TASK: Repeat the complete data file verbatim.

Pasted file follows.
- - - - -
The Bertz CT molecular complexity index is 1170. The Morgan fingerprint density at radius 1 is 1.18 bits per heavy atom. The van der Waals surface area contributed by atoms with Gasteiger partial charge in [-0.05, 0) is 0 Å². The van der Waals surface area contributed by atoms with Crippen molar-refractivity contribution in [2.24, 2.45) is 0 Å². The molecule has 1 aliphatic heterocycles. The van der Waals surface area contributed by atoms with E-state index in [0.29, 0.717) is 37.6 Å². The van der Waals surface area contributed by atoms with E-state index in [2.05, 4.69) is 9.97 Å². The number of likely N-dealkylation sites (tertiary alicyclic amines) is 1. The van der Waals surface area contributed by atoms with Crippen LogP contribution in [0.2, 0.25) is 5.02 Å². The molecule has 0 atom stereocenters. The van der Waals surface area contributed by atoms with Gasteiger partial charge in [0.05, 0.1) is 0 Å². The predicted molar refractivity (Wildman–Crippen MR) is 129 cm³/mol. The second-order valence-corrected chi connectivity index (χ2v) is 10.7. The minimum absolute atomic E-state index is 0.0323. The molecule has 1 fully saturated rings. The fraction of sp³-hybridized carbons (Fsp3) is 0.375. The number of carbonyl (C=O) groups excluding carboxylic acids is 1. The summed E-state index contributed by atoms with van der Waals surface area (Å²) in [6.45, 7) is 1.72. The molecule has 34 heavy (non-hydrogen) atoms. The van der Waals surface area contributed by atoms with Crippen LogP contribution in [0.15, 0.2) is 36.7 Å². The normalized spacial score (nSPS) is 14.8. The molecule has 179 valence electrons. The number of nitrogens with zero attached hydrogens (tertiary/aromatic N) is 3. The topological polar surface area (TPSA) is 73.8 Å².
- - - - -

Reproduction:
The Bertz CT molecular complexity index is 1170. The Morgan fingerprint density at radius 1 is 1.18 bits per heavy atom. The van der Waals surface area contributed by atoms with Gasteiger partial charge in [-0.05, 0) is 0 Å². The van der Waals surface area contributed by atoms with Crippen molar-refractivity contribution in [2.24, 2.45) is 0 Å². The molecule has 1 aliphatic heterocycles. The van der Waals surface area contributed by atoms with E-state index in [0.29, 0.717) is 37.6 Å². The van der Waals surface area contributed by atoms with E-state index in [2.05, 4.69) is 9.97 Å². The number of likely N-dealkylation sites (tertiary alicyclic amines) is 1. The van der Waals surface area contributed by atoms with Crippen LogP contribution in [0.2, 0.25) is 5.02 Å². The molecule has 0 atom stereocenters. The van der Waals surface area contributed by atoms with Gasteiger partial charge in [0.05, 0.1) is 0 Å². The predicted molar refractivity (Wildman–Crippen MR) is 129 cm³/mol. The second-order valence-corrected chi connectivity index (χ2v) is 10.7. The minimum absolute atomic E-state index is 0.0323. The molecule has 1 fully saturated rings. The fraction of sp³-hybridized carbons (Fsp3) is 0.375. The number of carbonyl (C=O) groups excluding carboxylic acids is 1. The summed E-state index contributed by atoms with van der Waals surface area (Å²) in [6.45, 7) is 1.72. The molecule has 34 heavy (non-hydrogen) atoms. The van der Waals surface area contributed by atoms with Crippen LogP contribution in [0.15, 0.2) is 36.7 Å². The normalized spacial score (nSPS) is 14.8. The molecule has 179 valence electrons. The number of nitrogens with zero attached hydrogens (tertiary/aromatic N) is 3. The topological polar surface area (TPSA) is 73.8 Å².